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Articles   |    
Serological Documentation of Maternal Influenza Exposure and Bipolar Disorder in Adult Offspring
Sarah E. Canetta, Ph.D.; Yuanyuan Bao, M.S.; Mary Dawn T. Co, M.D.; Francis A. Ennis, M.D.; John Cruz, B.S.; Masanori Terajima, M.D., Ph.D.; Ling Shen, Ph.D.; Christoph Kellendonk, Ph.D.; Catherine A. Schaefer, Ph.D.; Alan S. Brown, M.D., M.P.H.
Am J Psychiatry 2014;171:557-563. doi:10.1176/appi.ajp.2013.13070943
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Supported by NIMH grants 5R01 MH073080, 5K02 MH065422, 5R01 MH069819, and T32 MH16434-31; National Institute on Child Health and Development grants N01-HD-1-3334 and NO1-HD-6-325; and National Institute of Allergy and Infectious Diseases grant U19 AI-057319.

Dr. Co has received funding from GlaxoSmithKline, the National Institute of Allergy and Infectious Diseases, Sanofi-Pasteur Biologics, and Walter Reed Army Institute of Research. Drs. Ennis, Cruz, and Terajima have received funding from GlaxoSmithKline, the National Institute of Allergy and Infectious Diseases, and Walter Reed Army Institute of Research. The other authors report no financial relationships with commercial interests.

From the Department of Psychiatry, Columbia University College of Physicians and Surgeons, N.Y. State Psychiatric Institute, N.Y.; the Division of Infectious Diseases and Immunology, Department of Medicine, University of Massachusetts Medical School, Worcester, Mass., the Division of Research, Kaiser Permanente, Oakland, Calif.; and the Department of Epidemiology, Mailman School of Public Health, Columbia University, N.Y.

Presented in part at the 14th International Congress of Schizophrenia Research, Orlando, Fla., April 21–25, 2013.

Address correspondence to Dr. Brown (asb11@columbia.edu).

Copyright © 2014 by the American Psychiatric Association

Received July 17, 2013; Revised September 30, 2013; Accepted October 25, 2013.

Abstract

Objective  The authors examined whether serologically confirmed maternal exposure to influenza was associated with an increased risk of bipolar disorder in the offspring and with subtypes of bipolar disorder, with and without psychotic features.

Method  The study used a nested case-control design in the Child Health and Development Study birth cohort. In all, 85 individuals with bipolar disorder were identified following extensive ascertainment and diagnostic assessment and matched to 170 comparison subjects in the analysis. Serological documentation of maternal exposure to influenza was determined using the hemagglutination inhibition assay.

Results  No association was observed between serologically documented maternal exposure to influenza and bipolar disorder in offspring. However, maternal serological influenza exposure was related to a significant fivefold greater risk of bipolar disorder with psychotic features.

Conclusions  The results suggest that maternal influenza exposure may increase the risk for offspring to develop bipolar disorder with psychotic features. Taken together with earlier associations between prenatal influenza exposure and schizophrenia, these results may suggest that prenatal influenza is a risk factor for psychosis rather than for a specific psychotic disorder diagnosis.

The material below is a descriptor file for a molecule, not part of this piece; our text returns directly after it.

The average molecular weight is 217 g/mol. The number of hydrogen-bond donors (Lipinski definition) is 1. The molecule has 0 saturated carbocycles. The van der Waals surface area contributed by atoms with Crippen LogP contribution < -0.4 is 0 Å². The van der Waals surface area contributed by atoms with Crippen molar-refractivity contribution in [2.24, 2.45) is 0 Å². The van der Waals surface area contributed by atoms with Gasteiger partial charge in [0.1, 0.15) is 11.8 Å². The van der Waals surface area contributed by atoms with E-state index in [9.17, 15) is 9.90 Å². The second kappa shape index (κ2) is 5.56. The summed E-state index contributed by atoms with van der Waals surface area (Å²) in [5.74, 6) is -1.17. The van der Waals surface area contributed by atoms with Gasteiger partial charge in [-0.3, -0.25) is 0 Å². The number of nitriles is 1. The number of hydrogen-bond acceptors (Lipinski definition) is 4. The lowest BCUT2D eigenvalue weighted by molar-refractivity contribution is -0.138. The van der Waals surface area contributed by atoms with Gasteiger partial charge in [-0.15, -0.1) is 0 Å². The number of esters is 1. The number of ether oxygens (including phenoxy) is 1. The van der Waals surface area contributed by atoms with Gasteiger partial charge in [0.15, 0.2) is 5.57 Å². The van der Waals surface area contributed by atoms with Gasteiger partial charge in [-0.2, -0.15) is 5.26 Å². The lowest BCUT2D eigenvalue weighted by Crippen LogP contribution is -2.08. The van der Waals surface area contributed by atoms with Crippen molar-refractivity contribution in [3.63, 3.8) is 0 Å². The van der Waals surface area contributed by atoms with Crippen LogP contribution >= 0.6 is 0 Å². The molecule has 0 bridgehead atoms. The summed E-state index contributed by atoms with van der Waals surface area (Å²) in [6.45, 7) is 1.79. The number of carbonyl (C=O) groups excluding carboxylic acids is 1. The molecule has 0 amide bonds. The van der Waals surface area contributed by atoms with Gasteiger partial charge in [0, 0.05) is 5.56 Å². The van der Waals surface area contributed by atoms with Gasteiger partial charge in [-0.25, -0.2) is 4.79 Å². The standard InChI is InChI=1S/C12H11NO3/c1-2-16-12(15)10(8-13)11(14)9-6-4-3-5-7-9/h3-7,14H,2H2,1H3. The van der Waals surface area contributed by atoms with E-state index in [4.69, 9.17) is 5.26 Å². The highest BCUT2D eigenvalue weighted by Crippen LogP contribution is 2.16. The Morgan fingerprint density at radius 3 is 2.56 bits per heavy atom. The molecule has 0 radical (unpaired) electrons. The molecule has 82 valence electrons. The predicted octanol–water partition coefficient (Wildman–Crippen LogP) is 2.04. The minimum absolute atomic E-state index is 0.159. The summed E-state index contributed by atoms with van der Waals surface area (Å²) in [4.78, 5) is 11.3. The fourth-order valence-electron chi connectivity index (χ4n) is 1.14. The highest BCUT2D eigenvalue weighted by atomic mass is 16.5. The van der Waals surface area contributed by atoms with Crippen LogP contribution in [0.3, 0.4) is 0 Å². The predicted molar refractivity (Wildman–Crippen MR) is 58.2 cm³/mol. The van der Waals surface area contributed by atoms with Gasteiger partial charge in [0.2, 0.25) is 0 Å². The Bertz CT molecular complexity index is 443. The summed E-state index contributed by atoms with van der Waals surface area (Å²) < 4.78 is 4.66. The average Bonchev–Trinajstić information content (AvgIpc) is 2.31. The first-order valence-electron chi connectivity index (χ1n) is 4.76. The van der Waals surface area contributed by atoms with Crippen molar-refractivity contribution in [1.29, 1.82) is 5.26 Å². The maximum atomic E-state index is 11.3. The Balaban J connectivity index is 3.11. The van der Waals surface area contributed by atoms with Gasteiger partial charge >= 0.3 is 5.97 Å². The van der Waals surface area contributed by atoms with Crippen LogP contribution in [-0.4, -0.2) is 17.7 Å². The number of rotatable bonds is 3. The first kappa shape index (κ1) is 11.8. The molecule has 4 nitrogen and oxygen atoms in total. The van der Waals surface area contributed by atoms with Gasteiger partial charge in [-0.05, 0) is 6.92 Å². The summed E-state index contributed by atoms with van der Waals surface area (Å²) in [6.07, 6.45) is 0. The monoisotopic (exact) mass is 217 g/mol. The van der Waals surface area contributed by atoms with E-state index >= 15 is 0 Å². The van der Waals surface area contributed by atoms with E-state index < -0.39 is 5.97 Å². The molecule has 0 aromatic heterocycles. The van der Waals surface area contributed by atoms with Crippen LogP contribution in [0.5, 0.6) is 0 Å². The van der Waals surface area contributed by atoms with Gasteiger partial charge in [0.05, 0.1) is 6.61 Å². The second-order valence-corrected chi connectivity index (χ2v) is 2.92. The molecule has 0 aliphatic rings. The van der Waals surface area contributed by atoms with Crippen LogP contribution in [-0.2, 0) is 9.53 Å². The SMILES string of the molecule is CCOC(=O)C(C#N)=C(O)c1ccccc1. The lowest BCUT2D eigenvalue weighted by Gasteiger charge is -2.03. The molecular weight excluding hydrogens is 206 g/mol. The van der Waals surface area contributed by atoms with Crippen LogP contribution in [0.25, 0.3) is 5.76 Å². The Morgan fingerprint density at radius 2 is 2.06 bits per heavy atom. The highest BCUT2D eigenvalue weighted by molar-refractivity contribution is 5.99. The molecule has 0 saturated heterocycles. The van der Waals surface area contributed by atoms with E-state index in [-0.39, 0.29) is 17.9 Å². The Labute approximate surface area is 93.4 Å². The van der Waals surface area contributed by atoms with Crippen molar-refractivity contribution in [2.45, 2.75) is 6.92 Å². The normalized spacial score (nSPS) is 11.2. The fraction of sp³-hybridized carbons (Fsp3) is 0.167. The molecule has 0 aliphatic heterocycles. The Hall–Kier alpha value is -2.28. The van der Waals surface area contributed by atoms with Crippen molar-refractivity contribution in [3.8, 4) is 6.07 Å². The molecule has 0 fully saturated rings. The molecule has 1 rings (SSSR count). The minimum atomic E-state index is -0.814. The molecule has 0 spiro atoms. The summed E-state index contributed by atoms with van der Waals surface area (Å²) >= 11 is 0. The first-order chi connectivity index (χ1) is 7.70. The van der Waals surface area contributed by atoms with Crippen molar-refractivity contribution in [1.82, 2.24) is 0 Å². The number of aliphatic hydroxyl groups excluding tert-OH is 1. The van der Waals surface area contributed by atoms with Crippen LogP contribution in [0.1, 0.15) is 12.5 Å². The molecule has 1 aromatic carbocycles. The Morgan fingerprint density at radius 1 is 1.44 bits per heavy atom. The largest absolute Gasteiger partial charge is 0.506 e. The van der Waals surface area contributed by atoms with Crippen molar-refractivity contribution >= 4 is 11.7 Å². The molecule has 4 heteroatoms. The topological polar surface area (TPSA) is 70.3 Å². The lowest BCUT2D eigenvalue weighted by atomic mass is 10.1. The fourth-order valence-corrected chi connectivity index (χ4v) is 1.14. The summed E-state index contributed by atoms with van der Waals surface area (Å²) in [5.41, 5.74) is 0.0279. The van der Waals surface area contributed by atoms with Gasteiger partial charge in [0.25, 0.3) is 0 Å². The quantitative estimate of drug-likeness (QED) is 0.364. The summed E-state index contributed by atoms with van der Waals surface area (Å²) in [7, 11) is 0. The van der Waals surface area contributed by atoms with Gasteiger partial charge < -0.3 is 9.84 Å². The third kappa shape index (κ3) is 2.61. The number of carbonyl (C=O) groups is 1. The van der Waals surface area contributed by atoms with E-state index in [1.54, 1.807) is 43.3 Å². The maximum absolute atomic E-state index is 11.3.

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TABLE 1.Characteristics of Analytic Sample in a Study of Maternal Influenza and Bipolar Disorder in Offspring
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a Data missing for one case subject.

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b Data missing for six case subjects and nine comparison subjects.

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c Maternal psychiatric disorder was defined as psychoses, schizophrenia, affective disorder, anxiety, alcohol/substance abuse, mental deficiency, or other mental disorders. Data missing for one case subject and one comparison subject.

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TABLE 2.Characteristics and Serological Evidence of Influenza Exposure in a Study of Maternal Influenza and Bipolar Disorder in Offspring
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a Data missing for one unexposed individual.

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b Data missing for one exposed individual.

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c Data missing for seven exposed and eight unexposed individuals.

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d Maternal psychiatric disorder was defined as psychoses, schizophrenia, affective disorder, anxiety, alcohol/substance abuse, mental deficiency, and other mental disorders. Data missing for two unexposed individuals.

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TABLE 3.Serological Evidence of Maternal Exposure to Influenza and Risk of Bipolar Disorder in Offspring
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TABLE 4.Serological Evidence of Maternal Exposure to Influenza by Trimester and Risk of Bipolar Disorder With Psychotic Features in Offspring
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TABLE 5.Composite Measure of Exposure to Maternal Influenza During Pregnancy and Risk of Bipolar Disorder in Offspringa
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a Defined as serological evidence of maternal exposure to influenza or a clinical diagnosis of influenza during pregnancy.

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